Massive Muni Rally Not Enough to Prevent Fund Outflows

  • Muni yields had fallen to 15-month low against Treasuries
  • Pullback may test demand for $18 billion of deals next week

Municipal bond buyers are taking a breather after the market’s biggest rally since August 2011, with firms reporting that investors pulled over $800 million from state and local bond funds over the course of a week.

The yields on benchmark 30-year bonds edged up 0.05 percentage points on Friday to 2.61 percent, stepping back from the price gains that had sent yields tumbling by 0.35 percentage points in the five days through Wednesday. That had left tax-exempt securities less of a draw by reducing their yields to the lowest relative to Treasuries since September 2016.

“Ratios to Treasuries have dropped to levels that present less value for crossover investors and they probably fueled the pace of the recent rally," said Daniel Solender, head of municipals at Lord Abbett & Co., which manages about $20 billion of state and local government securities. 

State and local governments are planing to sell $18 billion in debt next week, continuing a potentially record-setting wave as the tax-overhaul legislation in Congress threatens to pull the subsidies from a large swath of municipal securities beginning next year.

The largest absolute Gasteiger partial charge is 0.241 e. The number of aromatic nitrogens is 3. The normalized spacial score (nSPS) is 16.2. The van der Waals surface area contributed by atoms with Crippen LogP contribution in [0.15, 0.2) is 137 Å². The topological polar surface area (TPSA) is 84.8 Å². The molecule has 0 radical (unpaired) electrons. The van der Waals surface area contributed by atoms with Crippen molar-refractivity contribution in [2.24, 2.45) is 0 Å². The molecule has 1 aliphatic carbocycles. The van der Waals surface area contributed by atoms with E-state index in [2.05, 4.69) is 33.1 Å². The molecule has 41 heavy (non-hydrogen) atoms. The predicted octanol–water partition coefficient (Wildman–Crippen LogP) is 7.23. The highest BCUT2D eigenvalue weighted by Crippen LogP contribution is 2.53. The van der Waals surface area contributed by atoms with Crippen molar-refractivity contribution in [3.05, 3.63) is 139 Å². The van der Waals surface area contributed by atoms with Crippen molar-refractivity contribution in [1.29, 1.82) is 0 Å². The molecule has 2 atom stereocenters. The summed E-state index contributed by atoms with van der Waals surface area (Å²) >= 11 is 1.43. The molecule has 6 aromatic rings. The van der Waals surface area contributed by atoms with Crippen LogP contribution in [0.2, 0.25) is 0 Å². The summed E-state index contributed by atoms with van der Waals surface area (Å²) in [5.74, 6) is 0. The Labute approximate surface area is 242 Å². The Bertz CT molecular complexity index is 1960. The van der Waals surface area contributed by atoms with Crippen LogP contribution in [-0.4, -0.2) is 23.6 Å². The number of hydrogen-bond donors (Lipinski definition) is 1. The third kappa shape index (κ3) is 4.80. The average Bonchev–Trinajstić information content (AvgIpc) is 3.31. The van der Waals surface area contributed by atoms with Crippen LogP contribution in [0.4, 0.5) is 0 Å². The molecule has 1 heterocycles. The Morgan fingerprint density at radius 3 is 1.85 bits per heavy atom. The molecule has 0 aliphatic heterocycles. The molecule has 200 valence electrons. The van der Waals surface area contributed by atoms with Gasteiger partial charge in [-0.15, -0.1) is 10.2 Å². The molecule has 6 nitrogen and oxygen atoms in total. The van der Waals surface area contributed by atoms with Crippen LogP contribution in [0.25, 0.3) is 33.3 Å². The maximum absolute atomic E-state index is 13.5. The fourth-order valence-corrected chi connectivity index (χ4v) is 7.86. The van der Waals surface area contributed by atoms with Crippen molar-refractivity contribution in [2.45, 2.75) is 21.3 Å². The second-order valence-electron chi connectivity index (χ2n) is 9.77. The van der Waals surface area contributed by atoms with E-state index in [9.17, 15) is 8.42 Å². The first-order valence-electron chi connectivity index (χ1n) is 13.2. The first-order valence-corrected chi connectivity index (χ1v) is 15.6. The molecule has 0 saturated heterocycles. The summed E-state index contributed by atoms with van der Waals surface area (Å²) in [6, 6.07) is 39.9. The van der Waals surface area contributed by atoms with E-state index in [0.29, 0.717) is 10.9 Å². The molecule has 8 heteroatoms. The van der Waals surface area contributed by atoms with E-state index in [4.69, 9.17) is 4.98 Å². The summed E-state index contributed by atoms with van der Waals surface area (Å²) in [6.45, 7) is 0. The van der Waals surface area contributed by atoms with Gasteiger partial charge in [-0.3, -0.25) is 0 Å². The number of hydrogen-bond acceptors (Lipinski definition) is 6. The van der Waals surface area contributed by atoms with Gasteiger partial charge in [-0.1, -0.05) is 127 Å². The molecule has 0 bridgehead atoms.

Investors have so far eagerly snapped up the new offerings, anticipating that the supply of tax-exempt bonds will fall next year, making them more valuable to investors.

But some buyers have shifted money away from the market. Investors yanked $807 million from municipal bond funds during the week ended Dec. 6, the biggest weekly outflow since June, according to Lipper US Fund Flows data. The outflows this past week reverse a four week-long streak of inflows.

Solender said some of the outflow may have been driven by withdrawals from funds focused on shorter-dated bonds, a segment that would be particularly affected by rate increases from the Federal Reserve.

“Given the heavy forward supply, uncertainty about flows and lower relative value, there is probably a slight pause to see how the next few deals do and to see whether the pace of selling by funds increases," he said.

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